Trauma remains one of the world’s biggest contributors to the global burden of disease.

Over 161,000 deaths from injury in the 28 member countries of the EU were recorded in 2015. Nearly half of all trauma fatalities result from haemorrhage, with many patients developing a clotting disorder within minutes of injury (Trauma Induced Coagulaopthy:TIC) or during their clinical care that worsens bleeding and hampers emergency surgery.

Current treatment of bleeding and coagulopathy is based on empiric “blind” administration of blood products, with large variations in practice between trauma centres.

Targeted Action for Curing Trauma Induced Coagulopathy (TACTIC) was a five-year (2013-2018) comprehensive programme of comparative clinical research that recruited patients from a network of specialist trauma centres in Amsterdam, Cologne, Copenhagen, London, Oslo and Oxford to compare the effectiveness of different current practices across Europe by:

  • Defining the diversity and health economics (costs and health outcomes) of existing treatment strategies across Europe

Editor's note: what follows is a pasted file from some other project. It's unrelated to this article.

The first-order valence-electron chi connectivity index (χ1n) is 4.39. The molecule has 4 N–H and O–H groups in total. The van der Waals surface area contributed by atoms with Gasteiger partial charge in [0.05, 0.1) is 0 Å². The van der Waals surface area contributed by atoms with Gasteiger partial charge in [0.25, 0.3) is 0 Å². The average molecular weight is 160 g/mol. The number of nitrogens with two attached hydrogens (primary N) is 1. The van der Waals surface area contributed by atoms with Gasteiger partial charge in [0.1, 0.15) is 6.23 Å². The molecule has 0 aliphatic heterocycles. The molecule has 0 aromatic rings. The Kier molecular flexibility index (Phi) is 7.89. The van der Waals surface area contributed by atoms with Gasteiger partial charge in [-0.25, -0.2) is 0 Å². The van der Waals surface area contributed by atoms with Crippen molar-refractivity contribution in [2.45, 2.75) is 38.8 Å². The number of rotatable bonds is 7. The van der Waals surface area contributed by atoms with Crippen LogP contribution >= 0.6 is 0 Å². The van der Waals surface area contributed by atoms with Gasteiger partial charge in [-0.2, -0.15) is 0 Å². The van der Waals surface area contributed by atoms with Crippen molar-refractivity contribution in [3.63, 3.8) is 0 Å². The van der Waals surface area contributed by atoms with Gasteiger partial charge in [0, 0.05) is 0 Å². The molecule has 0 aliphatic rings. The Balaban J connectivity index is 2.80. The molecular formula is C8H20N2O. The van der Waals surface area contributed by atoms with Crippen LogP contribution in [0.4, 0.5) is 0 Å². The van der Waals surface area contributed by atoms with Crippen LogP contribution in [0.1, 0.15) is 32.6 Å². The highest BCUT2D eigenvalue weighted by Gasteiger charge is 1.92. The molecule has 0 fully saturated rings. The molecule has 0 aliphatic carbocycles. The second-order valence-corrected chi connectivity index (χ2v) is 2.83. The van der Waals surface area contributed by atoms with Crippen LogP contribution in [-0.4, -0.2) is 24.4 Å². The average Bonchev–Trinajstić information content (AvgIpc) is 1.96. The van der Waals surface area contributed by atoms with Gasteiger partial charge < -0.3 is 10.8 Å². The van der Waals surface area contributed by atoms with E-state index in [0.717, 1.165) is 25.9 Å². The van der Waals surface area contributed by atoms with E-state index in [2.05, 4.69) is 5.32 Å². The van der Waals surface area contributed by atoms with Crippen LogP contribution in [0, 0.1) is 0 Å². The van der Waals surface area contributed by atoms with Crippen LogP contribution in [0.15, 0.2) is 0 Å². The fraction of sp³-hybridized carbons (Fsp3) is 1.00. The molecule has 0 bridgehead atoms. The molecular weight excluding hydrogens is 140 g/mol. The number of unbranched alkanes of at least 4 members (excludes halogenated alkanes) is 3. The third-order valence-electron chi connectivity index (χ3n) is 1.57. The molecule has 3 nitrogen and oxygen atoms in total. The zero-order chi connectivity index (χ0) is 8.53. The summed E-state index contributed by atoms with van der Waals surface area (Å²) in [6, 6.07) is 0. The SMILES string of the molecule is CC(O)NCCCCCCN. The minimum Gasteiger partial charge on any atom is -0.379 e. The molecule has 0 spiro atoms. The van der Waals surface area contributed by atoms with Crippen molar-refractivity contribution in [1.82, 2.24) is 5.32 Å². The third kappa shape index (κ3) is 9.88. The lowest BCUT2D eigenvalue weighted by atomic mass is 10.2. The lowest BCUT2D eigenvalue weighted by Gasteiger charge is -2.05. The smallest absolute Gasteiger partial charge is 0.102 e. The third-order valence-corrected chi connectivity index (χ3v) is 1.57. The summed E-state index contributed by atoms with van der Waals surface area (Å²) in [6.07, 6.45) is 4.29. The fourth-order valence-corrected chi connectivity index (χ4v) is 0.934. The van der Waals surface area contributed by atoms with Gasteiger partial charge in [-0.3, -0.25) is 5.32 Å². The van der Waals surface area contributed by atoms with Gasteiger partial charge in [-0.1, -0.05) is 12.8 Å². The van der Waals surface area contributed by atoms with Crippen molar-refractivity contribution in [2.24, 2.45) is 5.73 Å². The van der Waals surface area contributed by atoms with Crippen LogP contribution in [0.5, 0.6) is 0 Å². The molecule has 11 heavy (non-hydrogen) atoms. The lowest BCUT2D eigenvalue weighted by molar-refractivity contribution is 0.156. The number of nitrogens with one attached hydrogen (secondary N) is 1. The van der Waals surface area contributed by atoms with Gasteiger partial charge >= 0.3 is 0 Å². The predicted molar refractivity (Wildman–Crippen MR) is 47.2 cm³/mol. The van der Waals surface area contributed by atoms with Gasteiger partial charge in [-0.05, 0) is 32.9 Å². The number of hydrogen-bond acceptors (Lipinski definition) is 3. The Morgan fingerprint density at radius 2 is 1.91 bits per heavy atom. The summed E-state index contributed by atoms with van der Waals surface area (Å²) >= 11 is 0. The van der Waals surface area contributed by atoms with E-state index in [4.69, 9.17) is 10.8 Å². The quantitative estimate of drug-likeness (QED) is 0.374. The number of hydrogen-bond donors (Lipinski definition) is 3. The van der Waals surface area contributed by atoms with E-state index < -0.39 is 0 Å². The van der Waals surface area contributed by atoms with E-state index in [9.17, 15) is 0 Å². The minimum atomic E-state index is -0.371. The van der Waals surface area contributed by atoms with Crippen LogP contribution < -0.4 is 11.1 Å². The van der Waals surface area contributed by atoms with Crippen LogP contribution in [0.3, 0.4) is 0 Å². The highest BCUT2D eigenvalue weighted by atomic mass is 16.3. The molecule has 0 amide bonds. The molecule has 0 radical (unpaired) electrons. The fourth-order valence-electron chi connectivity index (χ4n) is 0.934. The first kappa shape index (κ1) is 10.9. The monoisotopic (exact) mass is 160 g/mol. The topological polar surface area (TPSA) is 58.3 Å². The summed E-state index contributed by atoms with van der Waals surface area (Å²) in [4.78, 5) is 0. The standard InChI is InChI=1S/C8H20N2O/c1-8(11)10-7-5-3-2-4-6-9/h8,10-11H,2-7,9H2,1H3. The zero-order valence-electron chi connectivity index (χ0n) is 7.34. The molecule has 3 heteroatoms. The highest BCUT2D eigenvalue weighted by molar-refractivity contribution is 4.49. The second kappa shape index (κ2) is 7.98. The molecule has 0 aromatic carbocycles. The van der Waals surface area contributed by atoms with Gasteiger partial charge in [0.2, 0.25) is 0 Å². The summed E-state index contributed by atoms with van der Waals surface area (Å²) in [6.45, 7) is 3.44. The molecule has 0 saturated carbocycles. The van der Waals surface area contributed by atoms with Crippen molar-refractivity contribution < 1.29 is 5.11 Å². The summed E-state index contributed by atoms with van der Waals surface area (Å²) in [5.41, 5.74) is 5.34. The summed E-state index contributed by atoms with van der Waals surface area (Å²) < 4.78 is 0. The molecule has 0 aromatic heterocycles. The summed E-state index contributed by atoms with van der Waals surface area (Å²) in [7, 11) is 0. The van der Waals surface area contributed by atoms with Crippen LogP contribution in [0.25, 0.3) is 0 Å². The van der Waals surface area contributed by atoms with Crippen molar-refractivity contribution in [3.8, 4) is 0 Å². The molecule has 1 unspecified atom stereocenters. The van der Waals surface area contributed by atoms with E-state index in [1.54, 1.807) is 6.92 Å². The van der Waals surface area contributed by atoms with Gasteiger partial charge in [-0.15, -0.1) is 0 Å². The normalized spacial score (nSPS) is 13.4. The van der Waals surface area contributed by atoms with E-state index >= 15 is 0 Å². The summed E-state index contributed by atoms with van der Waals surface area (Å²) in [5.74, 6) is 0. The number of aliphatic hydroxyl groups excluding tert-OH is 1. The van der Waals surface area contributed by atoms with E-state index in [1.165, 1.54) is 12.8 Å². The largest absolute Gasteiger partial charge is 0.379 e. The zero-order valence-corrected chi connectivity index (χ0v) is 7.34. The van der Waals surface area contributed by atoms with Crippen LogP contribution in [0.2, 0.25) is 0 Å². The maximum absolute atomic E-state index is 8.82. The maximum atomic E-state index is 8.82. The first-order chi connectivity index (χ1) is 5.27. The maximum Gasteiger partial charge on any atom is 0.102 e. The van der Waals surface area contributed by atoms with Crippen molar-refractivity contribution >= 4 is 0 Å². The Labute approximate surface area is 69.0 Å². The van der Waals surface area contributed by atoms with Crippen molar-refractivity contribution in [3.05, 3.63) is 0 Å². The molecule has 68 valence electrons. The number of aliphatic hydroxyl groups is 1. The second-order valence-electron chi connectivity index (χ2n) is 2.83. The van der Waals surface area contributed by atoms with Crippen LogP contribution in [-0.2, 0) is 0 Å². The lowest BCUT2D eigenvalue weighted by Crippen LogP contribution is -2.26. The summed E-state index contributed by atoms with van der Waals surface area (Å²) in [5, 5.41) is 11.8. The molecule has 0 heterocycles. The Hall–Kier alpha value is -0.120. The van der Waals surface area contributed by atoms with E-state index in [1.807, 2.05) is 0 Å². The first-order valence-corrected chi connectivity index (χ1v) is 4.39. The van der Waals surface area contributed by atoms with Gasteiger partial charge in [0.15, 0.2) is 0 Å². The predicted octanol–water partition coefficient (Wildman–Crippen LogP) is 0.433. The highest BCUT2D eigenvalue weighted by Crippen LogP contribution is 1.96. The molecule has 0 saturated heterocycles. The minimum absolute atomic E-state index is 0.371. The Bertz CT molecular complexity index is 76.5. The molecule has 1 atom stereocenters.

• Determining the pathophysiology of TIC by detailing the patient’s molecular and functional clotting response to injury and existing coagulation therapy
  • Enabling the diagnosis of ‘normocoagulable’ patients and different patterns of TIC
  • Delivering the evidence and tools for the accurate measurement of disease burden and efficacy of treatment, in the context of acute-phase mortality and longer-term patient outcomes (e.g. organ failure)
  • Enabling the intelligent development of an evidence-based personalised, targeted treatment algorithm to correct functional coagulation
  • Conducting a European multicentre randomised control trial that will deliver universal guidelines for the monitoring and treatment of coagulopathy


Principal Investigator: Professor Karim Brohi


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